Roots: a powerful analogy from the plant world

We first think – who are you born of? Your seed line, your ancestors. It’s family, history, it’s also class and place. Culture, food, language. It might be faith. For some these roots mean great pride, comfort and inspiration, but for others it can be a source of shame, disturbance and trauma.

Roots can also be put down in a chosen place, by those who move and migrate. Roots after routes.

Another form of roots are our lineage. Teachers, political influences. Maybe a scene you were part of. It might be a gym, a yoga tradition or a martial arts school.

How far back do you want to go?

We have more roots. We’re homo sapiens, descended from an older species, homo erectus. Humans evolved out of the mammal family, which split from the invertebrate group – animals with backbones. They descended from creatures in the sea, and before they were creatures, they were clusters of cells. All of us are recycled chemicals and atoms, that were something else before we were us. Some scientists think Earth’s water might have come from outer space.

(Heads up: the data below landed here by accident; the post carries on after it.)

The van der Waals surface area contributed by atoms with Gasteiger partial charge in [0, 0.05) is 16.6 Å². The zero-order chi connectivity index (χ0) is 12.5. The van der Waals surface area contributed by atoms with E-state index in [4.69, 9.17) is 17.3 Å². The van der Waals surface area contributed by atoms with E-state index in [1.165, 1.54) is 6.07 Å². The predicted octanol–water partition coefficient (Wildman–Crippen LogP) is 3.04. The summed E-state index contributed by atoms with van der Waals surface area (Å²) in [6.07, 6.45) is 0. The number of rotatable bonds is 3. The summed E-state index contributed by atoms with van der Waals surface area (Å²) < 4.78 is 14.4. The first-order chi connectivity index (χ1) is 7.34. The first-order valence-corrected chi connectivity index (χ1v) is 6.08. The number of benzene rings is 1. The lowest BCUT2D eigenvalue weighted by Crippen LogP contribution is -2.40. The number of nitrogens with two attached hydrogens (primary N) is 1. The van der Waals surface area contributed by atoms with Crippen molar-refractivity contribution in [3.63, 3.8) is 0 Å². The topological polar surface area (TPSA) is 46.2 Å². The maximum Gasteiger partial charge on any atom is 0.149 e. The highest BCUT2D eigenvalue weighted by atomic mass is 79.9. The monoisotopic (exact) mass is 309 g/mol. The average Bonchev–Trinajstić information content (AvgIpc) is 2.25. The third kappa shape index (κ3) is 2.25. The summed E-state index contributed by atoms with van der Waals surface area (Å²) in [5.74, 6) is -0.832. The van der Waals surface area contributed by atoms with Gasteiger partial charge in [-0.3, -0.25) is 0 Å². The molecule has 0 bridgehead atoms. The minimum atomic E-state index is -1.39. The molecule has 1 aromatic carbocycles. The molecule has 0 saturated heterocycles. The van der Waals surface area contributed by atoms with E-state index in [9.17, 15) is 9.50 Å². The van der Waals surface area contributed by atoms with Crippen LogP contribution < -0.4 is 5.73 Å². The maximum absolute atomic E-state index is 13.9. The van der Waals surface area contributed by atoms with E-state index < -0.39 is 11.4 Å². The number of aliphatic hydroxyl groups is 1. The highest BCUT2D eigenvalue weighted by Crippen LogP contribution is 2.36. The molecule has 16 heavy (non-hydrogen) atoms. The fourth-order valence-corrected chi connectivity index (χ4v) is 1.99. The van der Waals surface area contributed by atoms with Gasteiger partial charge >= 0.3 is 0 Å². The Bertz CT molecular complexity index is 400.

What are roots for?

They ground the plant in the wind.

They help the plant nourish itself.

They interweave with other organisms into a cooperative mat in the soil, communicating for mutual benefit.

Roots are not like foundations, laid and then entombed in the past. They’re not static. Some rot, some get eaten, they don’t all make it. They’re ever-changing.